The broader macroeconomic picture, including high interest rates, has also affected private equity (PE) activity in the healthcare space, making sale processes more demanding and transactions take longer. “Deals are getting tougher and are often cut shorter even before valuations are tested,” a deal advisor said. “While there is still a clear bid-ask spread, often the processes stop even earlier than those discussions.”

Such hurdles have damaged processes for large-cap roll-up healthcare services in particular, including BC Partners’ UK veterinary chain VetPartners, Nordic Capital’s pan-European dental chain European Dental Group, and Triton’s British speciality pharma group Pharmanovia.

One positive sign for the large-cap space is the small reopening of the IPO market, which has kickstarted a revival of dual-track processes. Cinven- and Bain-owned pharmaceuticals group Stada, which has an LTE score of 57, is one such case.

Advisers are being engaged earlier to prepare and address potential weaknesses before entering the market, the head of the healthcare practice at an M&A firm noted. Buyer interest persists, driven by strong historical returns in healthcare, despite a shift in focus towards growth margins over more nascent technological innovations.

Exits on the cards 

Other dynamics are leading to planned exits by sponsors. With many CEOs reaching retirement age, some are kicking off succession plans. And Middle Eastern money is targeting healthcare assets in EMEA, panelists noted. In April, M42, an Abu Dhabi-based tech-enabled healthcare company backed by Mubadala, acquired Diaverum, a renal care service provider, from Bridgepoint.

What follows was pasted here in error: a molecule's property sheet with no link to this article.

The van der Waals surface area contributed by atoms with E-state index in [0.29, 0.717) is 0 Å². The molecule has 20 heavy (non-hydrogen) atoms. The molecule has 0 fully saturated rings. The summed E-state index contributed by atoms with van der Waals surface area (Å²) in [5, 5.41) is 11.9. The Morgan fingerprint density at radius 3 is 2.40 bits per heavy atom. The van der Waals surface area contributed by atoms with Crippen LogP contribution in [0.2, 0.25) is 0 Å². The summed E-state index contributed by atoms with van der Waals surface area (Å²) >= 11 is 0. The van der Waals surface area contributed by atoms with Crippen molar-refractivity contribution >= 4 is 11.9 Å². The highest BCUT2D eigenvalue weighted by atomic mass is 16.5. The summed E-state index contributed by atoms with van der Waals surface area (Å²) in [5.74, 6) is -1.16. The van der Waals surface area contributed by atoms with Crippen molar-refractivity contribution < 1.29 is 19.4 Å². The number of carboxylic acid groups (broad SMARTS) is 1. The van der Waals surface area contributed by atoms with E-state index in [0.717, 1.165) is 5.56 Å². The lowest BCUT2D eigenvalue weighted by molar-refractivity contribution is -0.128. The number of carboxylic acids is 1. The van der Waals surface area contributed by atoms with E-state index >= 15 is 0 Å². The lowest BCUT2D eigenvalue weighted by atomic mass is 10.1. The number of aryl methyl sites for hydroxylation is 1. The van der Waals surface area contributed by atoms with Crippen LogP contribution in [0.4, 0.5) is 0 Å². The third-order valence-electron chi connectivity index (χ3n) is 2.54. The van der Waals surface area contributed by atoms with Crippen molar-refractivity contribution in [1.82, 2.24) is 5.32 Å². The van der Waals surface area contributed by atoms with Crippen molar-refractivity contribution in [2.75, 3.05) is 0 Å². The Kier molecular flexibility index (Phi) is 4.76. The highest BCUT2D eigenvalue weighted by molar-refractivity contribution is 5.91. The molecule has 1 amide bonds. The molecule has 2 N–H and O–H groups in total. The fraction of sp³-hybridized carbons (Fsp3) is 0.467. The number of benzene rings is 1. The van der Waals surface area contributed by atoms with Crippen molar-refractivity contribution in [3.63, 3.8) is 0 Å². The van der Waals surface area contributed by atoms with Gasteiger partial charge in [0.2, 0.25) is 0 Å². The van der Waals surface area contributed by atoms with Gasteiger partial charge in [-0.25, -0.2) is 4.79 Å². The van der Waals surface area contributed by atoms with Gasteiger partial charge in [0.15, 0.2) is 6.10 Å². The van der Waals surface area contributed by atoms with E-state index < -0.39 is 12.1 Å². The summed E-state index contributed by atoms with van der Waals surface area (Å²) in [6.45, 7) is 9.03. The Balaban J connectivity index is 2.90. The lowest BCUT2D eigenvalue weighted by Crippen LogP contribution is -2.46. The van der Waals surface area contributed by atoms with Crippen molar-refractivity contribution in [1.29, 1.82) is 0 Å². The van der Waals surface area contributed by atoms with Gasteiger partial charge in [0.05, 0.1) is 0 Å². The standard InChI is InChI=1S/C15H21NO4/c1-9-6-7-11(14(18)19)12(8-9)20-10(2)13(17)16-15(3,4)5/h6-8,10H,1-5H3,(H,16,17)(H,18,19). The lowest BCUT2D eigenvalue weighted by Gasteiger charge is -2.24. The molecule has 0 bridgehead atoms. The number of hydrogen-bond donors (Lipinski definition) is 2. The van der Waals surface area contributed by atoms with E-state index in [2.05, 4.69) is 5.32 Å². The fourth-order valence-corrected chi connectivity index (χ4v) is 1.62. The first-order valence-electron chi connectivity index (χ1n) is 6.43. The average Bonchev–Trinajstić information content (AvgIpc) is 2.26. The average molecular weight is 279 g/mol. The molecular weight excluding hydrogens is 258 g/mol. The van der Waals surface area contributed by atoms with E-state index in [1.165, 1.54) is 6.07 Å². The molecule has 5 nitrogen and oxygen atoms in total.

The market features diverse acquirers, including well-capitalised sponsors with significant dry powder, and impact funds and family offices actively participating in competitive processes.

Buyer interest in general is still alive, with many LPs keen to put money in healthcare, and US firms doubling down on European investment. “This is because returns in healthcare are very strong in any cycle. It is down to the lack of volatility and the strong returns over a long period. It can be among the most exciting sectors to be in,” one advisor said.

The pipeline includes a good mix of carve-outs, succession and sponsor-led exits and take-privates, as well as conglomerates restructuring their internal units to adjust the strategy. In addition, some assets have grown so big, falling in the range of USD 10bn-USD 15bn revenues, that the only option is either breaking them up or attempting an IPO, and preferably in the US due to better valuation projections based on listed peers, according to an adviser on one of the panels.

Despite these complexities, one financial adviser recommended sponsors who have already prepared and feel good about their assets to come to market now before the anticipated rush of deals of 1Q24.

“My advice is that, if you feel ready, now is the time to go,” he said.

by Cristiano Dalla Bona and Rachel Lewis

*Mergermarket’s Likely to Exit (LTE) predictive algorithm is based on a number of key industry, holding behaviour, and dealflow criteria. Mergermarket’s platform assigns a score to each exit opportunity, with a higher score corresponding to a higher likelihood for an imminent transaction.